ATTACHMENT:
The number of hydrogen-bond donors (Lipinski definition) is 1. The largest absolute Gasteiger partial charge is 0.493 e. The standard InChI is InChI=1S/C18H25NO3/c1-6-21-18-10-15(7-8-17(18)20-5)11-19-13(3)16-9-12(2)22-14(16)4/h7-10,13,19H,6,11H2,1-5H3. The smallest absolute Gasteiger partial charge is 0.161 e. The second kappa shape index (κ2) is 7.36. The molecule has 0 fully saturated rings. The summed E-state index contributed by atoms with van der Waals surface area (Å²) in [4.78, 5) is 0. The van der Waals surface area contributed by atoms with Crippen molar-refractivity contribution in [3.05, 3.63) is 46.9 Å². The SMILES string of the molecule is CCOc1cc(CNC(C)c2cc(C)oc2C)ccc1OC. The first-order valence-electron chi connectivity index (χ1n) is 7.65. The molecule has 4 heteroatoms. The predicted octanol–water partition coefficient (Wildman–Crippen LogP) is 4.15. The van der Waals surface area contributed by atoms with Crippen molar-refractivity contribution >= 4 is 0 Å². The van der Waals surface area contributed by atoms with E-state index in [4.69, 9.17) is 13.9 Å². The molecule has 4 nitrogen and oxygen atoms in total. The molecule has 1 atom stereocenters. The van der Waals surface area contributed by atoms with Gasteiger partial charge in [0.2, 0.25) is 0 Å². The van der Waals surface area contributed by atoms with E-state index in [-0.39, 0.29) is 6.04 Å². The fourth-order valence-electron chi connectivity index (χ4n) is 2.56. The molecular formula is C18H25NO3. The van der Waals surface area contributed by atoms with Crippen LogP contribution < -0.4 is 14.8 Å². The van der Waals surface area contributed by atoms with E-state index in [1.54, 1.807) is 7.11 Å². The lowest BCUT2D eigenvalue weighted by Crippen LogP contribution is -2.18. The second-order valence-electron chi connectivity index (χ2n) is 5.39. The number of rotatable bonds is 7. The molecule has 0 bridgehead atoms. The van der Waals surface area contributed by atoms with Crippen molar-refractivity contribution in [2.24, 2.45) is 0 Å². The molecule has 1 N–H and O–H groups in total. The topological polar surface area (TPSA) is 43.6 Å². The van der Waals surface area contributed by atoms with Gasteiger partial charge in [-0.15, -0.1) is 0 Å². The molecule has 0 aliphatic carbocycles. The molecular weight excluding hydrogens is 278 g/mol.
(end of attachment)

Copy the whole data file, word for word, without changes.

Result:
The number of hydrogen-bond donors (Lipinski definition) is 1. The largest absolute Gasteiger partial charge is 0.493 e. The standard InChI is InChI=1S/C18H25NO3/c1-6-21-18-10-15(7-8-17(18)20-5)11-19-13(3)16-9-12(2)22-14(16)4/h7-10,13,19H,6,11H2,1-5H3. The smallest absolute Gasteiger partial charge is 0.161 e. The second kappa shape index (κ2) is 7.36. The molecule has 0 fully saturated rings. The summed E-state index contributed by atoms with van der Waals surface area (Å²) in [4.78, 5) is 0. The van der Waals surface area contributed by atoms with Crippen molar-refractivity contribution in [3.05, 3.63) is 46.9 Å². The SMILES string of the molecule is CCOc1cc(CNC(C)c2cc(C)oc2C)ccc1OC. The first-order valence-electron chi connectivity index (χ1n) is 7.65. The molecule has 4 heteroatoms. The predicted octanol–water partition coefficient (Wildman–Crippen LogP) is 4.15. The van der Waals surface area contributed by atoms with Crippen molar-refractivity contribution >= 4 is 0 Å². The van der Waals surface area contributed by atoms with E-state index in [4.69, 9.17) is 13.9 Å². The molecule has 4 nitrogen and oxygen atoms in total. The molecule has 1 atom stereocenters. The van der Waals surface area contributed by atoms with Gasteiger partial charge in [0.2, 0.25) is 0 Å². The van der Waals surface area contributed by atoms with E-state index in [-0.39, 0.29) is 6.04 Å². The fourth-order valence-electron chi connectivity index (χ4n) is 2.56. The molecular formula is C18H25NO3. The van der Waals surface area contributed by atoms with Crippen LogP contribution < -0.4 is 14.8 Å². The van der Waals surface area contributed by atoms with E-state index in [1.54, 1.807) is 7.11 Å². The lowest BCUT2D eigenvalue weighted by Crippen LogP contribution is -2.18. The second-order valence-electron chi connectivity index (χ2n) is 5.39. The number of rotatable bonds is 7. The molecule has 0 bridgehead atoms. The van der Waals surface area contributed by atoms with Crippen molar-refractivity contribution in [2.24, 2.45) is 0 Å². The molecule has 1 N–H and O–H groups in total. The topological polar surface area (TPSA) is 43.6 Å². The van der Waals surface area contributed by atoms with Gasteiger partial charge in [-0.15, -0.1) is 0 Å². The molecule has 0 aliphatic carbocycles. The molecular weight excluding hydrogens is 278 g/mol.